Chiaroscuro follows the basic idea that the visual effects of a solid form (the modelling of a form) are best conveyed two dimensionally to the eye, by the use of light falling on it in a specific given direction and intensity. Value gradations (tonal aspects) are calculated and distributed according to two main areas: the light masses and the shadow areas, using shadow shapes to better describe the solidity of form. Contemporary uses of the technical term, refers to the sense of volume and tri-dimensionality given to the shapes through the application of light contrasts.
Referred to by Ancient Greeks, as “shadow-painting”, the technique is believed to have been invented by Apollodoros, the notorious Athenian painter of the fifth century BC. Although not many of these paintings exist, the technique can be seen in various other creations of the time, including the notorious Stag Hunt Mosaic. Known to have been used throughout the Byzantine empire and in the Middle Ages, in both painting and manuscript illuminations, however in the rudimentary form of skiagraphia (the application of a linear pattern in brown, black or white over a solid colour plane). The term Chiaroscuro, as we now know it, is believed to have emerged in the Renaissance, referring to drawing on coloured middle value paper, using gouache to bring the tones up towards the light, and dark inks or watercolor, to define the darks. In the High Renaissance, it is one of four techniques employed in painting (the others being: cangiante, sfumato and unione). It was also greatly used in the Mannerism and Baroque art, during the sixteenth century, specially in the works of Ugo da Carpi (c. 1455 – c. 1523), Giovanni Baglione (1566–1643), and especially Caravaggio (1571–1610). Caravaggio exponential development of the technique led to the creation of a form of Chiaroscuro, a dramatic style entitled tenebrism, which influenced many other artists. In a more contemporary context, the term has broadened its meaning to encompass all strong contrasts of light and dark, beyond the spectrums of painting and drawing.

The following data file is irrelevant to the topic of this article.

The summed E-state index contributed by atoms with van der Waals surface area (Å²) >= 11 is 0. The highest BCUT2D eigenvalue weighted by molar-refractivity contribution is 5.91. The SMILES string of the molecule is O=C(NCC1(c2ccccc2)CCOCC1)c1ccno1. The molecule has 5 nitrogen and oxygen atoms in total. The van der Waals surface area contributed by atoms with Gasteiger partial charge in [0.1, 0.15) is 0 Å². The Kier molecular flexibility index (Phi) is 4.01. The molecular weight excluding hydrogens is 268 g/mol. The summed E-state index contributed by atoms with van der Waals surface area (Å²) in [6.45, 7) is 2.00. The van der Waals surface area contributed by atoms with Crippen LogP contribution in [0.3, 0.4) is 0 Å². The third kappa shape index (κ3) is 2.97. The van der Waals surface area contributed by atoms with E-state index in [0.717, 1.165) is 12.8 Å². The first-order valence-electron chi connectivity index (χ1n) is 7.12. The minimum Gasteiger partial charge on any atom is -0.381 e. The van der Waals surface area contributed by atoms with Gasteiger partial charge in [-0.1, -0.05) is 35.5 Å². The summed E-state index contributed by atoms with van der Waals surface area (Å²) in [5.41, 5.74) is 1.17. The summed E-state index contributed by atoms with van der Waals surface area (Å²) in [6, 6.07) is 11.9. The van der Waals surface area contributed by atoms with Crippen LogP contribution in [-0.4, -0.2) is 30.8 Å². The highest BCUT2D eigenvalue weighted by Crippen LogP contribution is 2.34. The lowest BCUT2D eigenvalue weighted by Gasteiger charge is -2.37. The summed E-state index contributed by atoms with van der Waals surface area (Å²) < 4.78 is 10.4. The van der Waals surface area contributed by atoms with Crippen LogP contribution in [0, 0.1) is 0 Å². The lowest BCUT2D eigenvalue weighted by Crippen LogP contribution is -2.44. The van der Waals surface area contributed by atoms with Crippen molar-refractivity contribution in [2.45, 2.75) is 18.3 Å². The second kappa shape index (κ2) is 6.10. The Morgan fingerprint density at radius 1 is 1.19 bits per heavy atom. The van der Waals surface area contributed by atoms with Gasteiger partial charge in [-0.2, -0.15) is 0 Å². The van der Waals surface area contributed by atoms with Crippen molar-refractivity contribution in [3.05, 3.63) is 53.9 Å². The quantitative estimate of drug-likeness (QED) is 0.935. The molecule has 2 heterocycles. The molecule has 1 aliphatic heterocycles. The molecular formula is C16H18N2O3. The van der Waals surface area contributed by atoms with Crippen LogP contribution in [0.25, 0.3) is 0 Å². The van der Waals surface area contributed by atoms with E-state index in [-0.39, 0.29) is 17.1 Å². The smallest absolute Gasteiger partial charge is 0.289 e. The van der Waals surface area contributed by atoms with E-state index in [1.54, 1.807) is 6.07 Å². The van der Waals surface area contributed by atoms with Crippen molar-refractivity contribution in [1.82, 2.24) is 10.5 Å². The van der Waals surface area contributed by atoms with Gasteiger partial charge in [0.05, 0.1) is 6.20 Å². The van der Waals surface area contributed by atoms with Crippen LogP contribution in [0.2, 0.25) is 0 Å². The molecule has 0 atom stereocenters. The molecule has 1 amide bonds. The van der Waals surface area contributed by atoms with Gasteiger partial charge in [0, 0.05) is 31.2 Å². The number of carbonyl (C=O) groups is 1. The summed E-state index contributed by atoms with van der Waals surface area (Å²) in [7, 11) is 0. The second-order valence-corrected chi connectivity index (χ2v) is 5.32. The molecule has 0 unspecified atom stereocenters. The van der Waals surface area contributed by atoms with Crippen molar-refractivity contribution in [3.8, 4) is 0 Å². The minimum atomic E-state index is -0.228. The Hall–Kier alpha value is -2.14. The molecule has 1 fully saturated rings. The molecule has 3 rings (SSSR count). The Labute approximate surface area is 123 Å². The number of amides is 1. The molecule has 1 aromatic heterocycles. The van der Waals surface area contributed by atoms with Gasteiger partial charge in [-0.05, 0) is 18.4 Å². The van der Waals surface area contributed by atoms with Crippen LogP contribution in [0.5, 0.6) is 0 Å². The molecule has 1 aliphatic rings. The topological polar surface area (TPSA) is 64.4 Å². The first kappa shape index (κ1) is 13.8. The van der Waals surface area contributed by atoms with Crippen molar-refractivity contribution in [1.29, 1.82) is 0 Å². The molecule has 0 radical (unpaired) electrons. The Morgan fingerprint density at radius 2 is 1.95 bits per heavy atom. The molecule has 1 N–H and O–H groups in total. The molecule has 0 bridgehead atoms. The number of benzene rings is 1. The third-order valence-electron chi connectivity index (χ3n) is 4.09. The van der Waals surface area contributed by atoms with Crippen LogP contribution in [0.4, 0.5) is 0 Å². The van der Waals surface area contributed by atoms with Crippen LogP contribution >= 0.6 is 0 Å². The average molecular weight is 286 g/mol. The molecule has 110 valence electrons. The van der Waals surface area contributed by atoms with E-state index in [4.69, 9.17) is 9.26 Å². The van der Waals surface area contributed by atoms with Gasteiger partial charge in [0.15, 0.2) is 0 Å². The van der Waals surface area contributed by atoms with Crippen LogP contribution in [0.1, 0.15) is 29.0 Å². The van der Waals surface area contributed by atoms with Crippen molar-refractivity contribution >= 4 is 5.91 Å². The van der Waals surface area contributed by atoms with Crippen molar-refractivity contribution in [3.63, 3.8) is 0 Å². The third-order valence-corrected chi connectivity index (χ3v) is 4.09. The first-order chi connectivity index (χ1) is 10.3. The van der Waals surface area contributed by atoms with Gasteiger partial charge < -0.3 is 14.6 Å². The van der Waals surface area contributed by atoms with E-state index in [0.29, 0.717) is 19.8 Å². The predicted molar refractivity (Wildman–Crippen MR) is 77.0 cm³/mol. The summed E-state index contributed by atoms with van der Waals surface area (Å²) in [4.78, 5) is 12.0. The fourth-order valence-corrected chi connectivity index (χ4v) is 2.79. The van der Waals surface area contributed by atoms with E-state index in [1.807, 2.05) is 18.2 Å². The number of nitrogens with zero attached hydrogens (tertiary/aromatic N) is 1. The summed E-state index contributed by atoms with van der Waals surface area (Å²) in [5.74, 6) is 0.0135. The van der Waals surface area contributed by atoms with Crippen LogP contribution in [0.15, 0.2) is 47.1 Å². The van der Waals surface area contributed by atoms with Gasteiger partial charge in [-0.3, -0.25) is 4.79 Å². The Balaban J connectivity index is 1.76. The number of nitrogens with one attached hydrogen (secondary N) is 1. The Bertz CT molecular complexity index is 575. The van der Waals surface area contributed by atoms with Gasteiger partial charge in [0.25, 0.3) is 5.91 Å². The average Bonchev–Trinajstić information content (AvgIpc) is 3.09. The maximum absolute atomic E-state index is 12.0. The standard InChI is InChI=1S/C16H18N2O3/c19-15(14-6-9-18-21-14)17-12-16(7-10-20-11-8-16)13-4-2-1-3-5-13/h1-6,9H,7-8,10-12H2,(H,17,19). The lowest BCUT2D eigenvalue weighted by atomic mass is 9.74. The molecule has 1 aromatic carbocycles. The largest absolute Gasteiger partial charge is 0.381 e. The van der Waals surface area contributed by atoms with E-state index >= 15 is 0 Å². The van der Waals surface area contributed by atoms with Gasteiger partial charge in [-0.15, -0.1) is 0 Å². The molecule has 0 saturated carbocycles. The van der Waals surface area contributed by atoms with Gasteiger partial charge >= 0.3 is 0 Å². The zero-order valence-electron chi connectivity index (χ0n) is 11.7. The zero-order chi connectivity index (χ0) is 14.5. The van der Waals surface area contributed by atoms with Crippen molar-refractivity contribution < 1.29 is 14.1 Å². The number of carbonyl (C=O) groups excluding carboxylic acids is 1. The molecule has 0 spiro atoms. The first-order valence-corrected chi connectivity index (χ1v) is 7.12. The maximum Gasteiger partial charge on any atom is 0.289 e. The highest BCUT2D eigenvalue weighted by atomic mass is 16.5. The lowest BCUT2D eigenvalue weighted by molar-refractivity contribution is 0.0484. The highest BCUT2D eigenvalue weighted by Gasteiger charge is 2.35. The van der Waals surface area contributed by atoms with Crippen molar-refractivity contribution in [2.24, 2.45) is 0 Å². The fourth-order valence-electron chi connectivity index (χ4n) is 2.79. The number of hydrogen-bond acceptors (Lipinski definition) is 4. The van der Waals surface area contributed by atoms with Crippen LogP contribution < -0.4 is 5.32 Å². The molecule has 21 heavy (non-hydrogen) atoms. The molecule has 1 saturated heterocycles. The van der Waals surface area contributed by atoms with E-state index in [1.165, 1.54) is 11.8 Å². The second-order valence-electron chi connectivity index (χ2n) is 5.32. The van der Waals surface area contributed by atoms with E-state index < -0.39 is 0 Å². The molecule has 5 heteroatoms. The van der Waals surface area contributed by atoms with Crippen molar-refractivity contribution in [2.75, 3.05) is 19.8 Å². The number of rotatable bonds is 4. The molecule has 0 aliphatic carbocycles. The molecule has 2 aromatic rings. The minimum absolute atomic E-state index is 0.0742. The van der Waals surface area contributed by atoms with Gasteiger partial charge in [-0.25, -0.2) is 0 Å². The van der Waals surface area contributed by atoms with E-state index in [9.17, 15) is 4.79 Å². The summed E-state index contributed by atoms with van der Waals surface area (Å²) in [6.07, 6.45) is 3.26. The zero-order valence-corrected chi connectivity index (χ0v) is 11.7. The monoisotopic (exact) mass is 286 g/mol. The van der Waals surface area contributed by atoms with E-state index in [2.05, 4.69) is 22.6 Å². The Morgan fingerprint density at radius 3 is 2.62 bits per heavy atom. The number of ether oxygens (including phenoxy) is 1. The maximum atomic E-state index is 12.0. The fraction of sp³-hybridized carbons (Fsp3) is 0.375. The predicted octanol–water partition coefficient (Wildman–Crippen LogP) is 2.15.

The Mona Lisa (c. 1503-1506) by Leonardo da Vinci, is one of the greatest examples of the mastery of the chiaroscuro technique, which he had been perfecting since about 1490. Around the same time, Ugo da Carpi deals with the woodcut technique, with Diogenes (c. 1527) being one of his most acclaimed work showcasing the artists mastery of the technique; the contrast was achieved by the blocks tinted in dark tones, adding a great three-dimensionality to the work which was absent in Parmigianino’s original drawing (Carpi’s fundamental reference). By the end of the 16th century, Caravaggio’s Judith and Holofernes (c. 1598-1599) exalts a sensational theatricality carried through by his aggressive take on the chiaroscuro technique. In the 17th century Rembrandt and Vermeer became masters of chiaroscuro, much influenced by Caravaggio’s take on it. In The Jewish Bride (c. 1665-1669) by Rembrandt, the use of this particular technique conveys volume and three-dimensionality to the details, especially visible in the jewelry, and in the Girl with the Pearl Earring (c. 1665) by Johannes Vermeer, the “Master of Light”, the play of light on the Girl’s cheek, eyelids, and lips, against the soft shadows on her flesh and the deep black background showcases his very individual style and particular unique take on the technique. Later in Romanticism, chiaroscuro proved to be an essential feature in painting in order to enhance the dramatic effects of the scenes, which can be seen in Fuseli’s The Nightmare (1781), Goya’s The Third of May 1808 (1814) and Delacroix’s Liberty Leading the People (1830).